About eighteen months ago I migrated my academic web pages away from a self hosted solution on a Linux box in my living room to Google Sites. Mainly this was done because I was applying for jobs and wanted to make sure that the site would be reliable. But although I came for the reliability, I stayed for the features.
It’s true that Google Sites is somewhat limiting in what you can do. You can’t do fun stuff with jQuery and highly customized CSS is verboten. It’s not going to work for someone who needs to share a design portfolio. However, for an academic it works really well. Basically, I need a set of pages about my research, copies of my papers and presentations, and various forms of my résumé and cv. These are all typically boring pages that can be created with some simple HTML. Google Sites manages that and even helps them look good too.
At that time I also realized that I needed to be a bit more flexible in how I handled my resume and CV. Up until this point I had a highly customized LaTeX file that generated a very pretty PDF. The beauty was only skin deep, underneath the PDF it was ugly, difficult to maintain, and if I wanted to paste portions of the document in to an email or someone requested a word document version, I was out of luck.
At the time I still hadn’t gotten my head on straight regarding how XML should never be used by humans, so I chose the XML Résumé Library, an Open Source package that hasn’t been updated in a couple of years. The library consists of an XML DTD that defines elements of a resume and a set of XSLT files that translate your resume into various formats, including text, html, and FO. I can then use the FO files to generate PDF, DOCX, and ODT files. Simple enough. Now I have a single source document with a Makefile that compiles the file into both my résumé and cv.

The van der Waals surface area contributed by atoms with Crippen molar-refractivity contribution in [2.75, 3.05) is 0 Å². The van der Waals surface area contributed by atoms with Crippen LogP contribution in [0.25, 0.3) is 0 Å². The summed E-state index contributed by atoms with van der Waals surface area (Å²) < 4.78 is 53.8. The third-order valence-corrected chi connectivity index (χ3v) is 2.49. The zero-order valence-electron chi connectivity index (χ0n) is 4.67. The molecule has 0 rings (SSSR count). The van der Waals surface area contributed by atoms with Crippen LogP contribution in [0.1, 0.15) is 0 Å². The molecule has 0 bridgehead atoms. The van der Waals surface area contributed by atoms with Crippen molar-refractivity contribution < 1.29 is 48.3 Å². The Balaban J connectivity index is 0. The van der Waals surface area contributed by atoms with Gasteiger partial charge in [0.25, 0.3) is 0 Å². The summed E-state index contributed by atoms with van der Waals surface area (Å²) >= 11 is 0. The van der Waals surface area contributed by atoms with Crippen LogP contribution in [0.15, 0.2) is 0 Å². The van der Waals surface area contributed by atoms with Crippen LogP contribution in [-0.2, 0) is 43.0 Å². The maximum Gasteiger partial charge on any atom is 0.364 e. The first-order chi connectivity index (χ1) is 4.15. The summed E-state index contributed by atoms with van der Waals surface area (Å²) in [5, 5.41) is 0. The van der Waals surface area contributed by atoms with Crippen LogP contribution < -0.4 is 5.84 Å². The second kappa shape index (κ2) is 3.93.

The problem is that I provide each document in five different formats, which means that I needed to upload 10 documents every time that I changed something. This was not ideal at all.
Luckily, Google is in the process of making open APIs for all of their tools and last September they finally released the Google Sites API. It still isn’t 100% complete, but with the 2.0.7 release of the python libraries it is finally to the point where the python library is suitable for updating documents.
I whipped up a simple little python script that uploads files from the command line to Google Sites. It only works with documents that have previously been uploaded by hand, so in that sense, it only updates documents. You can find site_uploader.py as a github gist or it should be embedded below.
The script itself has only been tested on apps for domains and has a couple of mandatory options:
When you’re first getting started with sites_uploader you can also use the –list option to get a list of all the documents on the site and their entry_id values. Here’s what a simple session might look like:
patrick@wallaby$ python sites_uploader.py -s "dummy" -d "wagstrom.net" -u "firstname.lastname@example.org" -p "PASSWORD" --ssl --list ["attachment.png", "attachment", "https://sites.google.com/feeds/content/wagstrom.net/dummy/9999384153430219999"] ["Home", "webpage", "https://sites.google.com/feeds/content/wagstrom.net/dummy/9999953700077559999"] ["files", "filecabinet", "https://sites.google.com/feeds/content/wagstrom.net/test/9999182398032899999"] patrick@wallaby$ python sites_uploader.py -s "dummy" -d "wagstrom.net" -u "email@example.com" -p "PASSWORD" --ssl https://sites.google.com/feeds/content/wagstrom.net/dummy/9999953700077559999 home.html
This examines the site “dummy” under “wagstrom.net” by first listing all the documents, of which there are three: a png file called “attachment.png”, a webpage called “home”, and a filecabinet called “files”. We note the id of the webpage called “home” and wish to replace its content with that of home.html. When an operation is successful it prints out nothing.
The beauty of using id’s is that they don’t change, so once you look them up and put them into your Makefile, you’ll never need to change them again. The other nice thing about Google Sites is that it sanitizes your HTML, so you can feed it a complete HTML file and it is smart enough to just take the part that belongs in the body of the document. Pretty neat stuff indeed.
The code for the tool should be pretty straight forward, but folks have questions feel free to email me and I’ll attempt to answer.